One of the truly great things about being a student used to be the exposure university life gave you to all sorts of views — absurd and otherwise — and being able to decide for yourself what to make of them. Students were once known for their dedication to free speech and academic freedom, epitomised by the Free Speech Movement at the University of California, Berkeley, 1964-65.
In 2015, students are more renowned for the practice of trying to ban anyone they believe to have dangerous views in order to protect fellow tutees, whether it’s removing the Sun from the shelves or refusing airplay to Robin Thicke’s Blurred Lines. We witnessed this tendency most recently with the petition to ban Germaine Greer from speaking at Cardiff University because of her “misogynistic views towards trans women”.
Index on Censorship chairman David Aaronovitch appeared on BBC Newsnight on Thursday to debate free speech at universities with Toke Dahler, a representative of Leeds University student union. Dahler said that “it’s up to students” to decide where the threat lies, and it is the student union’s responsibility to then “make sure that students feel safe and feel welcome”.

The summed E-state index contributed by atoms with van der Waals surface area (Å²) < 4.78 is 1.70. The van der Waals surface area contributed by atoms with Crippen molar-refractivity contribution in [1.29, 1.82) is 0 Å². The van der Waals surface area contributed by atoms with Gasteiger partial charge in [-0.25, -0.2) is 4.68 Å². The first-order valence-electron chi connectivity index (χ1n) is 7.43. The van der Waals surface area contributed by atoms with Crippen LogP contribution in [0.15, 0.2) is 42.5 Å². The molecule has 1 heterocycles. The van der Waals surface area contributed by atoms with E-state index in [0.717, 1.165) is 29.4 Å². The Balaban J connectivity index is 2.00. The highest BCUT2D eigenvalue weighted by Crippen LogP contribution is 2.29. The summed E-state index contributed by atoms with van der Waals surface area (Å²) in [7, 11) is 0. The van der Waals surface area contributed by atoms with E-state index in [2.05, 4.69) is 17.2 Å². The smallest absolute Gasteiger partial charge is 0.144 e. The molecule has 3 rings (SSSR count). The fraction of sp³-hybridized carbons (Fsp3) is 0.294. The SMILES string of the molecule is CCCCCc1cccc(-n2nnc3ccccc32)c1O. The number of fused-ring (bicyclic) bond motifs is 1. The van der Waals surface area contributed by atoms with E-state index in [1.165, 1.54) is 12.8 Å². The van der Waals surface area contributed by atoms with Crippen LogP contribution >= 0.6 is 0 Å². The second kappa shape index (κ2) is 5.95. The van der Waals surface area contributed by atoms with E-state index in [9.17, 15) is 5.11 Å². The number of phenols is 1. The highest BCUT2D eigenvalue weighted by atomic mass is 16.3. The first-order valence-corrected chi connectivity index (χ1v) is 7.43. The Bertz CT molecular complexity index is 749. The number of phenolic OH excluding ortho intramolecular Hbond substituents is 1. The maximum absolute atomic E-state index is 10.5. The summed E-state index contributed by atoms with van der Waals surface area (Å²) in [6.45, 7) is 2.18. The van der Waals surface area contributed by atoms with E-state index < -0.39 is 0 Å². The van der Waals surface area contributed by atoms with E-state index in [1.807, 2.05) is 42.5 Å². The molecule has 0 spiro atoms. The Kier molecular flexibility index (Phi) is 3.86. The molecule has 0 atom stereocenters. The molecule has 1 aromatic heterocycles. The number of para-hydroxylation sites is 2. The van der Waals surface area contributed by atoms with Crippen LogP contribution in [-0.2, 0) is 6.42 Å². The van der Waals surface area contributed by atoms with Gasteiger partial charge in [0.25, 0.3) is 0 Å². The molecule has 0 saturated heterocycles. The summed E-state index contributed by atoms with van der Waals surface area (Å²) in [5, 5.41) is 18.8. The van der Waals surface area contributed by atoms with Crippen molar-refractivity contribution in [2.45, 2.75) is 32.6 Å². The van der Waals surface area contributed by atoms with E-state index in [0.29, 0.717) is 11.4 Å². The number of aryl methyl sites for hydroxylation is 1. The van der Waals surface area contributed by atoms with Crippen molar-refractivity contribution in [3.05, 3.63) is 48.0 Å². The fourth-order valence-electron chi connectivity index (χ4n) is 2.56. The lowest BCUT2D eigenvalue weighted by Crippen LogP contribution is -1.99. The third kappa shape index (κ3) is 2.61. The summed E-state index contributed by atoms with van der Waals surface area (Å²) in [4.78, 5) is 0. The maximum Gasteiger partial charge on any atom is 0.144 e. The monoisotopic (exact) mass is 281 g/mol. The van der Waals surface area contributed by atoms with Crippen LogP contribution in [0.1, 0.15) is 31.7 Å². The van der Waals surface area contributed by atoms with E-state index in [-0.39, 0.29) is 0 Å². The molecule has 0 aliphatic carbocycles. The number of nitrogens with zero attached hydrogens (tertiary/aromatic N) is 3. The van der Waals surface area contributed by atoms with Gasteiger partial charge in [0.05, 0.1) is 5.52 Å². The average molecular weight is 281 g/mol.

For Aaronovitch, student unions should be places of lively debate and discussion, rather than places where students are “hermetically sealed away behind a form of intellectual rampart within which they can feel safe”. The problem with Dahler’s view, said Aaronovitch, is one of definition. What do we mean by safe? Who exactly feels unsafe? And what do they feel unsafe from?
The full interview is available on BBC iPlayer until 28 November. You can watch it here (starts at 27:40).